WhatsApp, which has over 230 million users in India, has started testing payments through its platform in the country. India is the largest market for the messaging app.
“We are just seeking an equal treatment. WhatsApp payment does not ask for log-in password, which is a huge security risk for consumers. While it (WhatsApp’s payment) is in beta testing, we don’t think there will be any changes added later,” Sharma told PTI.
He alleged that Facebook had “arm-twisted” UPI to derive the benefit. In a tweet, Sharma had said, “After failing to win war against India’s open internet with cheap tricks of free basics, Facebook is again in play. Killing beautiful open UPI system with its custom close garden implementation.”
Emails sent to WhatsApp for their response remained unanswered.
According to sources, WhatsApp’s global business head, Neeraj Arora resigned from the board of directors of Paytm’s parent — One97 Communications earlier this month. Sharma, however, declined to comment on the development.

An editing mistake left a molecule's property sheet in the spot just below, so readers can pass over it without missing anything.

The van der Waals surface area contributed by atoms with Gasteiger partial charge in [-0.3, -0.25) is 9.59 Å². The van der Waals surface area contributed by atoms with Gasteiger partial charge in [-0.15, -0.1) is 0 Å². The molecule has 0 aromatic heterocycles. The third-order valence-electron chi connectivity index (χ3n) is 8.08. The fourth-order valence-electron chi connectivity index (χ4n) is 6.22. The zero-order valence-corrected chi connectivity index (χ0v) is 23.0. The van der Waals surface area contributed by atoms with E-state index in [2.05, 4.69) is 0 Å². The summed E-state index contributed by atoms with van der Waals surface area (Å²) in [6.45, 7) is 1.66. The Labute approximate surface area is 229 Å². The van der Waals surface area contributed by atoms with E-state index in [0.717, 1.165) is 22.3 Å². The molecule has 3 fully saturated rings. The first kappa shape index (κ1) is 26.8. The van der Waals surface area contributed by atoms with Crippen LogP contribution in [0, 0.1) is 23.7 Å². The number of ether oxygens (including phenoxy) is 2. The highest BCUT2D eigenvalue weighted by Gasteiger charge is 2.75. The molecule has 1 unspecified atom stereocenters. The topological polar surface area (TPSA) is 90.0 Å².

“I am simply saying that India is an open internet economy and that there be a level-playing field,” Sharma said.
Sharma’s comments drew various response from competitors.
Bipin Preet Singh (co-founder of Mobikwik) refrained from naming Sharma but in a tweet said, “Those complaining abt Whatsapp are the same folks who refuse to entertain neutral payment options (like @MobiKwik) on their own ecom websites/apps and instead promote only captive wallets. A standard of interoperability should incl wallet acceptance as well”.
Kunal Shah, former chief executive of Freecharge, also tweeted: “All companies threatened by Whatsapp payments are going to tag it as anti national and try to pull it down as it’s hard to win on merit against network effects of Whatsapp”.